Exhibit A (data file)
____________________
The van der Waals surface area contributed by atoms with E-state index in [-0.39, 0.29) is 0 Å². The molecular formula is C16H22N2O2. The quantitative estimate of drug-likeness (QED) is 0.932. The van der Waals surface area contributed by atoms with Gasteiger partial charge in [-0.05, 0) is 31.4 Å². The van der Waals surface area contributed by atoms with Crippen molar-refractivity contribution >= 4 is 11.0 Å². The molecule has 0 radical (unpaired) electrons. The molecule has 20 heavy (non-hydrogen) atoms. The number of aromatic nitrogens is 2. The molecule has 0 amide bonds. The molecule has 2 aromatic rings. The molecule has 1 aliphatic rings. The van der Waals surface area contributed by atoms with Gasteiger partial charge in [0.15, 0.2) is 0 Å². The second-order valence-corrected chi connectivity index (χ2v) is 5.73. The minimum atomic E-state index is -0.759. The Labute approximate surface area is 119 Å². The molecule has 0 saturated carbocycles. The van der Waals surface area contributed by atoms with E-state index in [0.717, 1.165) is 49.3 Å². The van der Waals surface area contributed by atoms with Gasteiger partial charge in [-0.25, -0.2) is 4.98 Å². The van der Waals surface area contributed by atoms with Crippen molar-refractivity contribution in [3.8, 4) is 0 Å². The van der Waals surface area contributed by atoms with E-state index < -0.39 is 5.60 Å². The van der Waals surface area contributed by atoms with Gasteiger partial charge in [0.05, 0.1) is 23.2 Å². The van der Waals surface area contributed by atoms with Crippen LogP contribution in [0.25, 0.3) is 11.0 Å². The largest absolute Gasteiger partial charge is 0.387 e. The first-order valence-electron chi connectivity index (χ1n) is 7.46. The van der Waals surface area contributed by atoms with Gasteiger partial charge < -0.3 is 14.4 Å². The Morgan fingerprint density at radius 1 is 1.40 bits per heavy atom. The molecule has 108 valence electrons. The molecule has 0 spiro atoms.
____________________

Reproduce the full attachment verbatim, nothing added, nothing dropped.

The van der Waals surface area contributed by atoms with E-state index in [-0.39, 0.29) is 0 Å². The molecular formula is C16H22N2O2. The quantitative estimate of drug-likeness (QED) is 0.932. The van der Waals surface area contributed by atoms with Gasteiger partial charge in [-0.05, 0) is 31.4 Å². The van der Waals surface area contributed by atoms with Crippen molar-refractivity contribution >= 4 is 11.0 Å². The molecule has 0 radical (unpaired) electrons. The molecule has 20 heavy (non-hydrogen) atoms. The number of aromatic nitrogens is 2. The molecule has 0 amide bonds. The molecule has 2 aromatic rings. The molecule has 1 aliphatic rings. The van der Waals surface area contributed by atoms with Gasteiger partial charge in [0.15, 0.2) is 0 Å². The second-order valence-corrected chi connectivity index (χ2v) is 5.73. The minimum atomic E-state index is -0.759. The Labute approximate surface area is 119 Å². The molecule has 0 saturated carbocycles. The van der Waals surface area contributed by atoms with E-state index in [0.717, 1.165) is 49.3 Å². The van der Waals surface area contributed by atoms with Gasteiger partial charge in [-0.25, -0.2) is 4.98 Å². The van der Waals surface area contributed by atoms with Crippen molar-refractivity contribution in [3.8, 4) is 0 Å². The van der Waals surface area contributed by atoms with E-state index < -0.39 is 5.60 Å². The van der Waals surface area contributed by atoms with Gasteiger partial charge in [0.05, 0.1) is 23.2 Å². The van der Waals surface area contributed by atoms with Crippen LogP contribution in [0.25, 0.3) is 11.0 Å². The largest absolute Gasteiger partial charge is 0.387 e. The first-order valence-electron chi connectivity index (χ1n) is 7.46. The van der Waals surface area contributed by atoms with Gasteiger partial charge < -0.3 is 14.4 Å². The Morgan fingerprint density at radius 1 is 1.40 bits per heavy atom. The molecule has 108 valence electrons. The molecule has 0 spiro atoms.